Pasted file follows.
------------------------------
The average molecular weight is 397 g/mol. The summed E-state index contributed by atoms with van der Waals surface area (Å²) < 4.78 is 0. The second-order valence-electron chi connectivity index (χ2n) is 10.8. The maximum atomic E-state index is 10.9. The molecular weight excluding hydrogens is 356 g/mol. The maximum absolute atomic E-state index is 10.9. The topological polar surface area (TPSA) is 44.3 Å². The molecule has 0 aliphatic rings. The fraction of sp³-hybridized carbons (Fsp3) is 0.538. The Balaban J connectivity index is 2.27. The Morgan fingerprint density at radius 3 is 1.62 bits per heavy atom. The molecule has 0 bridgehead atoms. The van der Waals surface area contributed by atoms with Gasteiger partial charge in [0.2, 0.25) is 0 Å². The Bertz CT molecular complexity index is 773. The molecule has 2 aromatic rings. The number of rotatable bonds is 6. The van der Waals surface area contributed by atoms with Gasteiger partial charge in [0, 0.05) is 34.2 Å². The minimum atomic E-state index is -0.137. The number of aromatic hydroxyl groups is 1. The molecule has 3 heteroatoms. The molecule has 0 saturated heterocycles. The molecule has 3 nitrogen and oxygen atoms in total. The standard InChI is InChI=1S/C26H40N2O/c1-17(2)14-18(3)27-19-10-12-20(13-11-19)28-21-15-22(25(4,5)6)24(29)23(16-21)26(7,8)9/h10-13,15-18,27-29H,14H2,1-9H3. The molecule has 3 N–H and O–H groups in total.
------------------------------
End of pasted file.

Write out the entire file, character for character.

The average molecular weight is 397 g/mol. The summed E-state index contributed by atoms with van der Waals surface area (Å²) < 4.78 is 0. The second-order valence-electron chi connectivity index (χ2n) is 10.8. The maximum atomic E-state index is 10.9. The molecular weight excluding hydrogens is 356 g/mol. The maximum absolute atomic E-state index is 10.9. The topological polar surface area (TPSA) is 44.3 Å². The molecule has 0 aliphatic rings. The fraction of sp³-hybridized carbons (Fsp3) is 0.538. The Balaban J connectivity index is 2.27. The Morgan fingerprint density at radius 3 is 1.62 bits per heavy atom. The molecule has 0 bridgehead atoms. The van der Waals surface area contributed by atoms with Gasteiger partial charge in [0.2, 0.25) is 0 Å². The Bertz CT molecular complexity index is 773. The molecule has 2 aromatic rings. The number of rotatable bonds is 6. The van der Waals surface area contributed by atoms with Gasteiger partial charge in [0, 0.05) is 34.2 Å². The minimum atomic E-state index is -0.137. The number of aromatic hydroxyl groups is 1. The molecule has 3 heteroatoms. The molecule has 0 saturated heterocycles. The molecule has 3 nitrogen and oxygen atoms in total. The standard InChI is InChI=1S/C26H40N2O/c1-17(2)14-18(3)27-19-10-12-20(13-11-19)28-21-15-22(25(4,5)6)24(29)23(16-21)26(7,8)9/h10-13,15-18,27-29H,14H2,1-9H3. The molecule has 3 N–H and O–H groups in total.